A Few Bold Predictions For 2011


Hey, it’s a new year and a new season approaches. It may be a rough season for Royals fans, but there’s still a lot of interest in how the minor league prospects develop and the potential emergence of other strong prospects as the season goes on.

In the interest of light-hearted prognostication, I think it might be fun to toss out some predictions for the 2011 season – some good, some bad – and perhaps have a little fun thinking about what awaits us this year.

  • Luke Hochevar leads the team with 12 wins and manages a 4.11 ERA.  He manages to drop his walkrate to 2.5 BB/9 and improve his strikeout rate just slightly to 7 K/9 but some shaky defense allows enough grounders to go for hits that he can’t quite get that ERA under 4.
  • Billy Butler returns to his 2009 power numbers, putting 25 hits over the fence and posting another 50 double season.  The biggest news heading to the offseason concerns how the Royals approach a contract extension.
  • Mike Moustakas gets promoted to Kansas City in the first week of June and hits 20 homers the rest of the way.  He won’t walk a lot and strikes out more than in the minors, but his power is enough to get people in the seats and in September, he’ll show signs that his batting eye is improving.
  • Christian Colon bounces back from a somewhat pedestrian season at Wilmington to lead the Texas League in batting average, hitting .335 for the Naturals.
  • Jesse Chavez and Kanekoa Texeira don’t make it to the middle of May, as they combine for a 7.95 ERA in the first five weeks of the season.  Louis Coleman and Tim Collins take their places in the bullpen and combine for 150 innings of 3.25 ERA pitching and strike out better than a batter an inning.  Collins enters ballgames to the Might Mouse theme song.
  • Joakim Soria is the Royals lone All-Star representative after starting the year a perfect 15 for 15 in save opportunities and maintaining a 4-to-1 strikeout to walk ratio.  His curveball returns to being exceptionally filthy.
  • Melky Cabrera will see 500 plate appearances at below replacement production, but he’ll be praised for his ability to “let the game come to him,” “play with a winner’s mentality,” and he’ll have a particularly quirky sit down interview with Dick Kaegel after a week-long hot streak where he goes 15-24.  All 15 hits are singles.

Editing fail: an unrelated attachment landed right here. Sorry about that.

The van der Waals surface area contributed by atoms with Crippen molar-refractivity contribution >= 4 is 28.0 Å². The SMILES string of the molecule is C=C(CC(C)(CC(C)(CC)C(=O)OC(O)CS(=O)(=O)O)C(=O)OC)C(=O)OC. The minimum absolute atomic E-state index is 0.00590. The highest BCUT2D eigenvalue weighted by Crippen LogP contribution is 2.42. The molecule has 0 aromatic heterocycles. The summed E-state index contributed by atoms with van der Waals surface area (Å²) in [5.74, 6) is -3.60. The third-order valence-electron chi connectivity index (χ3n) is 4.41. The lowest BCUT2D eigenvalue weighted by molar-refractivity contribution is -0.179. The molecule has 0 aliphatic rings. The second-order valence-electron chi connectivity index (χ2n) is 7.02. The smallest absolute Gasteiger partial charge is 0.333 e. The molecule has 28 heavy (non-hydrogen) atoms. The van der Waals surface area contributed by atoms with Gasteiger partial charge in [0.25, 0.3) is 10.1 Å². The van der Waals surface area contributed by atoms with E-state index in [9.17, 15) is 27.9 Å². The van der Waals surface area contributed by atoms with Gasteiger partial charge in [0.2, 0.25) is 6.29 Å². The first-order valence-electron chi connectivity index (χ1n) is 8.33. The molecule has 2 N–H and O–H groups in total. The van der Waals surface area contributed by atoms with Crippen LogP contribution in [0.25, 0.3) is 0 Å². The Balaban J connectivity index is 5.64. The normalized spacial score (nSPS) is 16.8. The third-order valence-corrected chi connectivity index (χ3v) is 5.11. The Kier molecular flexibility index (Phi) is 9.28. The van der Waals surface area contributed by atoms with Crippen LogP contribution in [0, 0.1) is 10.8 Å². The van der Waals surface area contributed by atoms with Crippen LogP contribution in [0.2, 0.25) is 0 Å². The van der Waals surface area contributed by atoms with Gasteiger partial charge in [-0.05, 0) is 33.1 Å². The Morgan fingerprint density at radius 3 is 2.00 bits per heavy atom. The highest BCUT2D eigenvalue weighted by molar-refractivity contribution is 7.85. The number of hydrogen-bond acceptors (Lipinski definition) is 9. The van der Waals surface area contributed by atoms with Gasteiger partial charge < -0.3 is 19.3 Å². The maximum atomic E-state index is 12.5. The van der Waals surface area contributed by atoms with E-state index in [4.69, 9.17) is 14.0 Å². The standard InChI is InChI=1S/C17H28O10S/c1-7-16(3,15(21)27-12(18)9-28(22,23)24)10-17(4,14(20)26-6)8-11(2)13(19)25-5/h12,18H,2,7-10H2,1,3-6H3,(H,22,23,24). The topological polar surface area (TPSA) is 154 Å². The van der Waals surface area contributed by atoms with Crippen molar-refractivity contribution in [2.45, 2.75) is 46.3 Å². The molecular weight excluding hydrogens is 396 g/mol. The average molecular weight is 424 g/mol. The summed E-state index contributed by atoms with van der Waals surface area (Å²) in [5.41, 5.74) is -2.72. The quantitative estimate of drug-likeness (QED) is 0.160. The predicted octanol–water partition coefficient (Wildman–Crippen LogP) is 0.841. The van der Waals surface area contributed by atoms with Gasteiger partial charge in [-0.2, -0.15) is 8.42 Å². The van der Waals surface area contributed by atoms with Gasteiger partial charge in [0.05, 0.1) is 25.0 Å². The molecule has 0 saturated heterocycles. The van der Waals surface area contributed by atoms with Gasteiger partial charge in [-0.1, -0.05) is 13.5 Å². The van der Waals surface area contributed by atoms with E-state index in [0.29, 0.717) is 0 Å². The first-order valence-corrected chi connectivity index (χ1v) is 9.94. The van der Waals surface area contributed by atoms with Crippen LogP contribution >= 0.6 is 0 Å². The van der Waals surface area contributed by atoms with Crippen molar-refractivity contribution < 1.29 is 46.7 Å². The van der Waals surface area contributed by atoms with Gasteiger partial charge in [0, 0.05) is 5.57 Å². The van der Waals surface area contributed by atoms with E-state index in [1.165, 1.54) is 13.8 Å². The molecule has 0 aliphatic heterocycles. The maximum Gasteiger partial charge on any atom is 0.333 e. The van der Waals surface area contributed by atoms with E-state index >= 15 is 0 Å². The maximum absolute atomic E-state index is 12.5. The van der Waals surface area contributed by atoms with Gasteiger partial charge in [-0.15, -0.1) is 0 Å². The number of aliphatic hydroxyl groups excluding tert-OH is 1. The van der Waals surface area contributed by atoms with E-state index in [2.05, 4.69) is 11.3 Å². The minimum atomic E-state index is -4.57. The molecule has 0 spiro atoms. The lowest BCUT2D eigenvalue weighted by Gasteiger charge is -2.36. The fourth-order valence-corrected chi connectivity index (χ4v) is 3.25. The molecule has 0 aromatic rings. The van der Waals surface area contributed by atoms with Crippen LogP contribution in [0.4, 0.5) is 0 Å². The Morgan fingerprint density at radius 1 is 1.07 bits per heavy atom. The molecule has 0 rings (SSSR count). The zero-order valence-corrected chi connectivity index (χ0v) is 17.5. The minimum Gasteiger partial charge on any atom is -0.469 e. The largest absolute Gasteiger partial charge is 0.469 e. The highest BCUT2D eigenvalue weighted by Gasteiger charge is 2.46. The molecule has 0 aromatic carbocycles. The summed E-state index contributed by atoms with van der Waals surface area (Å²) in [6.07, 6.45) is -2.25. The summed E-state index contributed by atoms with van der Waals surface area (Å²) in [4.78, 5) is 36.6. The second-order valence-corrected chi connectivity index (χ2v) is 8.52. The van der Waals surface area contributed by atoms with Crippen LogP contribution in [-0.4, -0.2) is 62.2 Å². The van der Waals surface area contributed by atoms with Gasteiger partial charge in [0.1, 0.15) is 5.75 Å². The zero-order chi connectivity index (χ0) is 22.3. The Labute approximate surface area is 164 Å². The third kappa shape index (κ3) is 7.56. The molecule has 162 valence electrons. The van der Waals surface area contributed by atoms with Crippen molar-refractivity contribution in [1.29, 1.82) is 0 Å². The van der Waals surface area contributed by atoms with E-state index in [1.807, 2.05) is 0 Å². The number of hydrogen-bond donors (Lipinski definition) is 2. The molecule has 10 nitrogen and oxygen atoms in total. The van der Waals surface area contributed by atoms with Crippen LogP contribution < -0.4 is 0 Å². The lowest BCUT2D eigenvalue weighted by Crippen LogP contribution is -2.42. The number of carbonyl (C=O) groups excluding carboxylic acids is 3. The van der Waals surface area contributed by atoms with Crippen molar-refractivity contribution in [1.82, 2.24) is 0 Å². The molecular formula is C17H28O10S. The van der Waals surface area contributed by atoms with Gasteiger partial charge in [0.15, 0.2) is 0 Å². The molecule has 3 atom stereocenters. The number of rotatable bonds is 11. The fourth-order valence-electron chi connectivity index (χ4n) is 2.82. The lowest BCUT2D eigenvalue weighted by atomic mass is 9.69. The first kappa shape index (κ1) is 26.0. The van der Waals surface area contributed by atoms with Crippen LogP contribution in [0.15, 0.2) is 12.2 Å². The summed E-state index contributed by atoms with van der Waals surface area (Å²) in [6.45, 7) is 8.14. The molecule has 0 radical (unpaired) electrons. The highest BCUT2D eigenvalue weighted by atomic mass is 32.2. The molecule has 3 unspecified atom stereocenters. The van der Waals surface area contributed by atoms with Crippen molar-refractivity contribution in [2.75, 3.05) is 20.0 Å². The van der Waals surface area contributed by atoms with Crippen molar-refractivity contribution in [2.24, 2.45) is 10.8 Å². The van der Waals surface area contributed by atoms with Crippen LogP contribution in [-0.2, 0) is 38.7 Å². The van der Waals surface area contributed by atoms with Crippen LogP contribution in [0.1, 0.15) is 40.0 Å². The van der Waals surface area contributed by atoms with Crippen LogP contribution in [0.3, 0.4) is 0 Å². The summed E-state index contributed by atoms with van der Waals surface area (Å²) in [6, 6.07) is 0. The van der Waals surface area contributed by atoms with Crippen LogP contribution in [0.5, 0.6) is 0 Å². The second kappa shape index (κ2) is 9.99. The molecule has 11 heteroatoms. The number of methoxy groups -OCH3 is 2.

• Alcides Escobar steals 40 bases.  He makes it on Baseball Tonight’s Web Gems once every other week.
  • Jeff Francoeur hits 15 homers, but only racks up a .305 on base percentage.
  • Alex Gordon dominates – until August, when he separates his shoulder diving for a ball in left-center (that Cabrera doesn’t get to).  He ends the year on the DL but does improve to a .275/.395/.480 line with 25 doubles and 15 homers.
  • Zack Greinke wins the National League Cy Young Award, going 21-5 with a 3.11 ERA and strikes out 225 batters over 220 innings.  The Brewers win the NL Central and Zack wins their only playoff game in the divisional series.
  • Everett Teaford opens the year in Omaha and maintains the strong strikeout rate he achieved in Northwest Arkansas in 2010.  He’s promoted in July after a Sean O’Sullivan “injury” and makes 14 starts.  He’ll go 4-2, putting up a 4.90 ERA for Kasas City.
  • Wil Myers makes pitchers in the Texas League lose sleep, as he dominates, slugging 29 homers and 40 doubles.  He plays exactly 18 innings in right field and splits the rest of the time at DH and catcher.
  • Crawford Simmons enters the discussion as the fifth great lefty in the system, as he takes the John Lamb path up the ladder, carving up both levels of A ball and ends the year behind Chris Dwyer in Northwest Arkansas in their rotation.
  • Irving Falu is a September callup and makes his major league debut on September 4.  He sees 15 at bats and gets two hits.  He’s released in October.  Royals blogs bemoan the missed opportunity for the utility infielder.
  • Kila Ka’aihue walks 100 times and hits 20 homers, but nobody notices because he only hits .250.
  • Clint Robinson is traded in July to make room for Eric Hosmer.  Robinson’s .290/.350/.450 line in Omaha is good but not great and the Royals get a Double A arm for him.  Hosmer ascends to the Storm Chasers after blistering the Texas League to the tune of .320/.390/.575 and wins the organizational hitter of the year award.
  • Patrick Keating finishes with a 13.5 K/9 and gets a few innings in September.  Royals blogs salivate over the potential strikeout rates of a Keating/Jeffress/Collins/Coleman/Soria bullpen.
  • The Royals select Bubba Starling in June’s amateur draft.  He hems and haws before signing for a $6.5 million bonus.  Joe Posnanski writes a 6,500 word column about how Starling exorcises the demons left behind in local scouting after the Royals had missed out on Albert Pujols so long ago.
  • Aaron Crow improves, but gets hit hard in Triple A as a starter.  His 3.20 ERA doesn’t follow him north from Double A, but he spends all of August coming out of the bullpen, closing for Omaha.  The Royals breathe a sigh of relief.
  • Yuniesky Betancourt loses the everyday job in Milwaukee to Craig Counsell after dropping a popup in three straight games.
  • Murray Watts becomes the next breakout hitter, as he slugs a homer every 9 at bats in Burlington in Low A.  He gets two weeks in Wilmington and hits four homers there, too.
  • David Lough finally gets into the majors to replace Gordon.  He nearly reproduces David DeJesus‘s numbers from his rookie year.  Royals fans on Twitter say “#toldyouso”.
  • The Royals go 10-2 in the last two weeks to avoid 100 losses.  The win streak puts them behind Pittsburgh in the 2012 draft.

I’m sure at least one of these will be pretty close.  It’s kind of like firing a shotgun – put enough out there, cover enough area, and you’re bound to hit something.

What are your Royals prophecies for 2011?

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